Responding to the panel’s comments, Arnoud Jullens, Head of the Royal Academy of Engineering’s Enterprise Hub, said, “The UK is an IP rich country and universities have already made a significant contribution to encouraging young people’s entrepreneurial spirit by supporting spin-out companies. For some institutions, this support network is still evolving, and the Royal Academy of Engineering is in a prime position to bring TTOs, the investment community, and entrepreneurs together to identify the areas where existing support for young entrepreneurs can be augmented, and barriers can be removed.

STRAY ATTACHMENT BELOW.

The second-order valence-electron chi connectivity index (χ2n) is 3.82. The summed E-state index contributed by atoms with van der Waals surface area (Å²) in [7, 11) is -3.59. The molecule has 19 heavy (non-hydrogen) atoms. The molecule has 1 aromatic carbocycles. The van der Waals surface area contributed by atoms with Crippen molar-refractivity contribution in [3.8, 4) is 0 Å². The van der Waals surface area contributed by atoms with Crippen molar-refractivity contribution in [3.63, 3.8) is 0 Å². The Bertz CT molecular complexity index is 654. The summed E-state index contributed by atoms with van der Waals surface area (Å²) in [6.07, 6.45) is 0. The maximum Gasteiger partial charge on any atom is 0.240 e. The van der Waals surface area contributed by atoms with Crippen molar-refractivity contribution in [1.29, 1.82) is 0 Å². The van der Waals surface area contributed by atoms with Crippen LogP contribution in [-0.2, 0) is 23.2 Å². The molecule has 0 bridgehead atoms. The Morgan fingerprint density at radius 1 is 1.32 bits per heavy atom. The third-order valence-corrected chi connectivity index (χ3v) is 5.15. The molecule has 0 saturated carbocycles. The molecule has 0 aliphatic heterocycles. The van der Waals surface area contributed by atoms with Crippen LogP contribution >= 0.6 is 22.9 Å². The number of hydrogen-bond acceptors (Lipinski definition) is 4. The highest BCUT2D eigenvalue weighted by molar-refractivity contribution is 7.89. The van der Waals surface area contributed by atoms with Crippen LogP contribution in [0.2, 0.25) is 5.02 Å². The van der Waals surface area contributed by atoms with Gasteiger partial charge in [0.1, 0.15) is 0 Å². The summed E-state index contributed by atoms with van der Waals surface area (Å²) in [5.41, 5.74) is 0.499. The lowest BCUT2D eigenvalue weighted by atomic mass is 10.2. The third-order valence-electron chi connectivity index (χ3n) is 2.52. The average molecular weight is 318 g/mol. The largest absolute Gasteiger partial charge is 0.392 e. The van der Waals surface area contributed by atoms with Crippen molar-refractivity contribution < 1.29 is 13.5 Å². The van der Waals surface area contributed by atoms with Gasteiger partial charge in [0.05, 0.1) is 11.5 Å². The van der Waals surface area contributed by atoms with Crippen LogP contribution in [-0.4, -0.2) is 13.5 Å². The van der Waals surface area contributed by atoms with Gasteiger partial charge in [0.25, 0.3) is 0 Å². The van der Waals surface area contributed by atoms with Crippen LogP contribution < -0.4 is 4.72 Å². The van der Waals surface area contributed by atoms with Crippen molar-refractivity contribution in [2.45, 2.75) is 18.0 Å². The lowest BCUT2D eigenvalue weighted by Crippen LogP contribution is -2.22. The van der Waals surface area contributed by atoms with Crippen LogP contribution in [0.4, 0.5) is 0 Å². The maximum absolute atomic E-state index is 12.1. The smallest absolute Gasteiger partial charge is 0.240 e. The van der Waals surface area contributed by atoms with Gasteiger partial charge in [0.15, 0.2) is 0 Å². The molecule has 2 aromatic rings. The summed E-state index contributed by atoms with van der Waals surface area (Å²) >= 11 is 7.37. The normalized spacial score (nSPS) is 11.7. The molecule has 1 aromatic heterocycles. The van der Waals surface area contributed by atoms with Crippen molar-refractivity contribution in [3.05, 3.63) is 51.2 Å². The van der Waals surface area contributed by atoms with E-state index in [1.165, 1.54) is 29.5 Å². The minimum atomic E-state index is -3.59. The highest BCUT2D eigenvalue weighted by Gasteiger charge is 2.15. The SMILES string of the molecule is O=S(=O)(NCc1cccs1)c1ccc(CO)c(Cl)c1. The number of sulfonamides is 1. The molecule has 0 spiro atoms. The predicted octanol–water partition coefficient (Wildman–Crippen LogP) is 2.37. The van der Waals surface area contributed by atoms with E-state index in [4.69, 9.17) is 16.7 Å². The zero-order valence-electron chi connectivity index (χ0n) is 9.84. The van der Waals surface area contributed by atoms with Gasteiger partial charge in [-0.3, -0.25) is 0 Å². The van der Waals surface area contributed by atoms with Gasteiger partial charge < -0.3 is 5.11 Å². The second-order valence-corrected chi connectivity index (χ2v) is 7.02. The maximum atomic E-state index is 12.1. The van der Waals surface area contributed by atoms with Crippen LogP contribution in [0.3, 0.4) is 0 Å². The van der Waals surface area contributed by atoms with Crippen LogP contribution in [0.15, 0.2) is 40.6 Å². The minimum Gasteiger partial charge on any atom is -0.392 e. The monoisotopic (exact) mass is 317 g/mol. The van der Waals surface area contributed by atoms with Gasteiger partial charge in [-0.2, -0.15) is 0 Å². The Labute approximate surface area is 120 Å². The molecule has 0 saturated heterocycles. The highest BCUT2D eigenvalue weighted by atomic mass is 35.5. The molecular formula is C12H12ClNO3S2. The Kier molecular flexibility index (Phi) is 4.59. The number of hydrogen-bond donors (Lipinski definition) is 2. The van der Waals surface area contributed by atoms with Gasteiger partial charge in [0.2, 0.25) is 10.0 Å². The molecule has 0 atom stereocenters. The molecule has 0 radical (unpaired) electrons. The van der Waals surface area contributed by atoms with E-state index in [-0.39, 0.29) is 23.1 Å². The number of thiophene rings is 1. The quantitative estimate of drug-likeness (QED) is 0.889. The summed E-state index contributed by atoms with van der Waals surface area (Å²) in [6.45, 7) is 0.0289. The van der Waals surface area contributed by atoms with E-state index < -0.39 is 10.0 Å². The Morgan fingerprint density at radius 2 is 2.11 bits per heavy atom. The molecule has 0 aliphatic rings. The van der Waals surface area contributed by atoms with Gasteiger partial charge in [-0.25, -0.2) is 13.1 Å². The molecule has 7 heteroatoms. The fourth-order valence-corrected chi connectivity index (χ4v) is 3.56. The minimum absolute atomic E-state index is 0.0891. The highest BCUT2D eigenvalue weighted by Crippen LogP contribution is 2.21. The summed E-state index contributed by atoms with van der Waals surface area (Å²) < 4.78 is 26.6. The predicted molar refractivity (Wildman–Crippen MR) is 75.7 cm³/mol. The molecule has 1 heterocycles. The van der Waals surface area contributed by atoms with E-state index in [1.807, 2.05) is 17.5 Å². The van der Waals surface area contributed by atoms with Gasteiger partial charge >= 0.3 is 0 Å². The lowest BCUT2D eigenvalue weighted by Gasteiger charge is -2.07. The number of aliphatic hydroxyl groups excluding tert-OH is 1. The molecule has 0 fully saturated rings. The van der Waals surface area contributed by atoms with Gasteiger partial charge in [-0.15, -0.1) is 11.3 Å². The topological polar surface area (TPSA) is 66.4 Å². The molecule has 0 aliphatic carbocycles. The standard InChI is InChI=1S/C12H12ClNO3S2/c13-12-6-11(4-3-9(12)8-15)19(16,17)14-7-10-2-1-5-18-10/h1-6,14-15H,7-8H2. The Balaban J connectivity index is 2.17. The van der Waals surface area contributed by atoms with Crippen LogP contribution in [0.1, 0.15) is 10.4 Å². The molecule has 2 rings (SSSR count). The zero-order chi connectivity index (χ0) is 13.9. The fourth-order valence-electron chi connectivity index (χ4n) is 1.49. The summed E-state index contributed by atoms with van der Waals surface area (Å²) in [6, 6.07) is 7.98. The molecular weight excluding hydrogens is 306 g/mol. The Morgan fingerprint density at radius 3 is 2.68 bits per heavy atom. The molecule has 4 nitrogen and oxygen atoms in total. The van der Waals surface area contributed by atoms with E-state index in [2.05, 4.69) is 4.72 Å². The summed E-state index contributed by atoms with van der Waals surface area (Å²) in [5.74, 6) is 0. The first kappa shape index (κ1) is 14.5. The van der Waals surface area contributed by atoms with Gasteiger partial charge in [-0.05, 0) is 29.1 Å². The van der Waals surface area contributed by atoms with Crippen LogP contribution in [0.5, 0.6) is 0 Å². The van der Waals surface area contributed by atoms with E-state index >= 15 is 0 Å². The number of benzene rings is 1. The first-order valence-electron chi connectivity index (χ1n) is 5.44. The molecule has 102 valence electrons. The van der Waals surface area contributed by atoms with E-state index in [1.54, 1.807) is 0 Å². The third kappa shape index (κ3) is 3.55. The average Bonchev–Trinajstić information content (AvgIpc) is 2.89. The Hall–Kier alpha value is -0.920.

“The Enterprise Hub was established to play precisely this role. Through the Hub, the Academy hosts events and discussions, provides policy advice, and ultimately utilises the unrivalled expertise of the Academy’s Fellowship to ensure that the country’s brightest entrepreneurial minds are given the best possible chance to succeed. The ability to create wealth from innovation is essential in building a strong, competitive economy in the UK.”
Beyond universities, wider challenges were raised during the debate including patent protection. Brewin suggested that the UK should increase protection for SMEs against large corporations by, for example, taking a punitive damages approach to ensure the risk is balanced.